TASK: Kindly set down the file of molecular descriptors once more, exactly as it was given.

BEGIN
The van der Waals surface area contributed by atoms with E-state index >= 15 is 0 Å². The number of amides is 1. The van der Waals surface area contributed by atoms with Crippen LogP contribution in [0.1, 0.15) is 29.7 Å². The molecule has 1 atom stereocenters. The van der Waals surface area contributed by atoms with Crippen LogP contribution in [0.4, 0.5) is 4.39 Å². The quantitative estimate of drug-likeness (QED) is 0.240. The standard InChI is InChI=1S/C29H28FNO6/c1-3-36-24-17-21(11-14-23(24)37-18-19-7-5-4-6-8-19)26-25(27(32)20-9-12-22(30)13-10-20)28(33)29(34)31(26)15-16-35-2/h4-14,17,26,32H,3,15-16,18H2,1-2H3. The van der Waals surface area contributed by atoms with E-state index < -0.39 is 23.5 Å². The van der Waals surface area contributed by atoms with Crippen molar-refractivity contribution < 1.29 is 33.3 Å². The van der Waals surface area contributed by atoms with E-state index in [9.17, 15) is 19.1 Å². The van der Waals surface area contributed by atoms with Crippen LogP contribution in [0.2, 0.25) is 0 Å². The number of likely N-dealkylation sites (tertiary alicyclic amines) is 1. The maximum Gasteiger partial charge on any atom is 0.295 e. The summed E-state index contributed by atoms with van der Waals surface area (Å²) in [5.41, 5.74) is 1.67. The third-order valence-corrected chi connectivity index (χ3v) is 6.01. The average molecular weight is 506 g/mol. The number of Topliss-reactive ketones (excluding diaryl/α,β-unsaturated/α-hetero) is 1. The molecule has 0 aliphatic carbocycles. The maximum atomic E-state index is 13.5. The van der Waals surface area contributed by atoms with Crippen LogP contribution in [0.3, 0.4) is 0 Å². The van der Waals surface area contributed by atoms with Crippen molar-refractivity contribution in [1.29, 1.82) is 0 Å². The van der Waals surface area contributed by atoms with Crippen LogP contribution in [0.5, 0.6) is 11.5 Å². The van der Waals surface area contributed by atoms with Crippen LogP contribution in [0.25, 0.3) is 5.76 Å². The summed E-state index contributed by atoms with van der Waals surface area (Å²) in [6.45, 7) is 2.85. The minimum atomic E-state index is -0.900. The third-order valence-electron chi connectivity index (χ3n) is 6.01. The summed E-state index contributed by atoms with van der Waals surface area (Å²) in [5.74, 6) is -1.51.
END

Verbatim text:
The van der Waals surface area contributed by atoms with E-state index >= 15 is 0 Å². The number of amides is 1. The van der Waals surface area contributed by atoms with Crippen LogP contribution in [0.1, 0.15) is 29.7 Å². The molecule has 1 atom stereocenters. The van der Waals surface area contributed by atoms with Crippen LogP contribution in [0.4, 0.5) is 4.39 Å². The quantitative estimate of drug-likeness (QED) is 0.240. The standard InChI is InChI=1S/C29H28FNO6/c1-3-36-24-17-21(11-14-23(24)37-18-19-7-5-4-6-8-19)26-25(27(32)20-9-12-22(30)13-10-20)28(33)29(34)31(26)15-16-35-2/h4-14,17,26,32H,3,15-16,18H2,1-2H3. The van der Waals surface area contributed by atoms with E-state index < -0.39 is 23.5 Å². The van der Waals surface area contributed by atoms with Crippen molar-refractivity contribution < 1.29 is 33.3 Å². The van der Waals surface area contributed by atoms with E-state index in [9.17, 15) is 19.1 Å². The van der Waals surface area contributed by atoms with Crippen LogP contribution in [0.2, 0.25) is 0 Å². The number of likely N-dealkylation sites (tertiary alicyclic amines) is 1. The maximum Gasteiger partial charge on any atom is 0.295 e. The summed E-state index contributed by atoms with van der Waals surface area (Å²) in [5.41, 5.74) is 1.67. The third-order valence-corrected chi connectivity index (χ3v) is 6.01. The average molecular weight is 506 g/mol. The number of Topliss-reactive ketones (excluding diaryl/α,β-unsaturated/α-hetero) is 1. The molecule has 0 aliphatic carbocycles. The maximum atomic E-state index is 13.5. The van der Waals surface area contributed by atoms with Crippen LogP contribution in [0.3, 0.4) is 0 Å². The van der Waals surface area contributed by atoms with Crippen molar-refractivity contribution in [1.29, 1.82) is 0 Å². The van der Waals surface area contributed by atoms with Crippen LogP contribution in [0.5, 0.6) is 11.5 Å². The van der Waals surface area contributed by atoms with Crippen LogP contribution in [0.25, 0.3) is 5.76 Å². The summed E-state index contributed by atoms with van der Waals surface area (Å²) in [6.45, 7) is 2.85. The minimum atomic E-state index is -0.900. The third-order valence-electron chi connectivity index (χ3n) is 6.01. The summed E-state index contributed by atoms with van der Waals surface area (Å²) in [5.74, 6) is -1.51.